RICHMOND, Va. -- As his miraculous survival story spread online via social media, it touched the lives of people around the world. On Wednesday, Hanover County's Grayson Kirby appeared on "Steve Harvey" to tell his tale to a national television audience.
Kirby nearly died earlier this year when he was thrown from a truck.
"He was given less than a 5 percent chance of living, with no guarantee of brain function if he did survive," producers from the Steve Harvey Show said. "Grayson had broken his collar bone, shoulder blade, bruised his liver, lost kidney function and broken a bone in his back and neck, but the biggest obstacle he faced was that his lungs had both collapsed and he was not able to get oxygen into his system."
After 10 days in a coma at the University of Virginia Hospital, a six-week hospital stay and two months rehabilitating Grayson was cleared to go home. Doctors could not explain how Grayson recovered so quickly.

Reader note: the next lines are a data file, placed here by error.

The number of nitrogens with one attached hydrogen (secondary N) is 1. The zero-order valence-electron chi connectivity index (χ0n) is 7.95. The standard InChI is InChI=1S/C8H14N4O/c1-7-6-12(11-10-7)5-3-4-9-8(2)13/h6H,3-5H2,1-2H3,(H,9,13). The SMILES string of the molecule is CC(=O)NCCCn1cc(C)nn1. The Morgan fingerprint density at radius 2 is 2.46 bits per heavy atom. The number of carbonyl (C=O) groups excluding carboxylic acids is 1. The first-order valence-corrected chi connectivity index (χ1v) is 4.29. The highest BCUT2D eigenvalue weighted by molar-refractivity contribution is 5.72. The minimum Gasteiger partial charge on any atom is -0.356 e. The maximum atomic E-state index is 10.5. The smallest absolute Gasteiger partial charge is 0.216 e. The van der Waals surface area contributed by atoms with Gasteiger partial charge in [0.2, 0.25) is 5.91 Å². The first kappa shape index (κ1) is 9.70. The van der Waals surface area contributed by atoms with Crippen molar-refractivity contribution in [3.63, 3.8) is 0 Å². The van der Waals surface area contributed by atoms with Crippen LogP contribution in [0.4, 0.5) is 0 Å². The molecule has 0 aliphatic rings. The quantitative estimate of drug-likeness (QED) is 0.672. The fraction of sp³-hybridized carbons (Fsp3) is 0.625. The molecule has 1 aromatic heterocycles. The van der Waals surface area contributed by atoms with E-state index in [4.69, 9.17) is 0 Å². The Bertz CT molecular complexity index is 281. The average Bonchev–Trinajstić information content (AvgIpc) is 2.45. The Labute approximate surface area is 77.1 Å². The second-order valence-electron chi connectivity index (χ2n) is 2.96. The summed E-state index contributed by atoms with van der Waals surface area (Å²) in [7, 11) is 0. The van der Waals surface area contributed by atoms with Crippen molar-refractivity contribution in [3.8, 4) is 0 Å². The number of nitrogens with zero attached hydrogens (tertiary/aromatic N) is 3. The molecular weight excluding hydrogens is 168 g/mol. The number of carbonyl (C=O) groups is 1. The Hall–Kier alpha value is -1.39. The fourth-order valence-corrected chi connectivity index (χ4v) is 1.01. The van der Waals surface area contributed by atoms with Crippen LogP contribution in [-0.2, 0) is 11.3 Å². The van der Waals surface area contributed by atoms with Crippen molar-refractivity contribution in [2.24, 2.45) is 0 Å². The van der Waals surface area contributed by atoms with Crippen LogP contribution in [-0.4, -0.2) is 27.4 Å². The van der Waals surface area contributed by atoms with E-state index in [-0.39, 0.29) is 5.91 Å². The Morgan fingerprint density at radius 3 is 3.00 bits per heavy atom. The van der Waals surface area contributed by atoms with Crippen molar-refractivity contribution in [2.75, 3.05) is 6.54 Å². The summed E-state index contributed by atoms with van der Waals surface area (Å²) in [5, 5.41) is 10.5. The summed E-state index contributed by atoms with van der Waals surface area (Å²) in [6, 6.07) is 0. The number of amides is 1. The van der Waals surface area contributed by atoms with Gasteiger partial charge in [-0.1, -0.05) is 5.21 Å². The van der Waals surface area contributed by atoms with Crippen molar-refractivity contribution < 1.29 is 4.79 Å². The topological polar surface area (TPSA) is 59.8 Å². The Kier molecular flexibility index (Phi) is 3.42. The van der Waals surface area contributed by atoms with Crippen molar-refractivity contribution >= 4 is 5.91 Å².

"Wayne and Karen said that Grayson died twice during the four hours it took doctors to hook him up to the procedure," Harvey Show producers said. "Doctors told them, 'It’s going to take a miracle,' and Wayne told them, 'Doc, we believe in miracles. We’re on it!'"
Grayson and his mother credited his recovery to the power of prayer. After the accident, the Kirby family set-up a Facebook page where friends, family and strangers came together to pray for Grayson.
"We have been hearing from people all around the world – Germany, Ireland, Korea, Australia sending their prayers," Karen Kirby said. "Miracles happen every day. His story has helped restore faith."
"I guess that is not a question for us to answer God has a purpose and a reason for everything he does and maybe one day we will find out," Karen Kirby said.
However, the 31-year-old is a long ways from doing the farm work he did before the accident.
In fact, he takes part in physical therapy twice a week. Other days, he is on his own working on the family farm he grew up on.
"I do physical therapy, working on my lower extremities, trying to rehabilitate my walk and stuff because I still don't have feeling in my lower leg and foot," Kirby told CBS 6 senior reporter Wayne Covil.
And Grayson sees the chance to be on national television as another unique opportunity In his life.
"This is a chance to tell the world and tell the nation about God's healing hand and miracles,” Kirby explained.
Kirby is able to get back on a tractor and combine for short periods of time and help out around the farm.
He credits his family, prayer and God for his survival.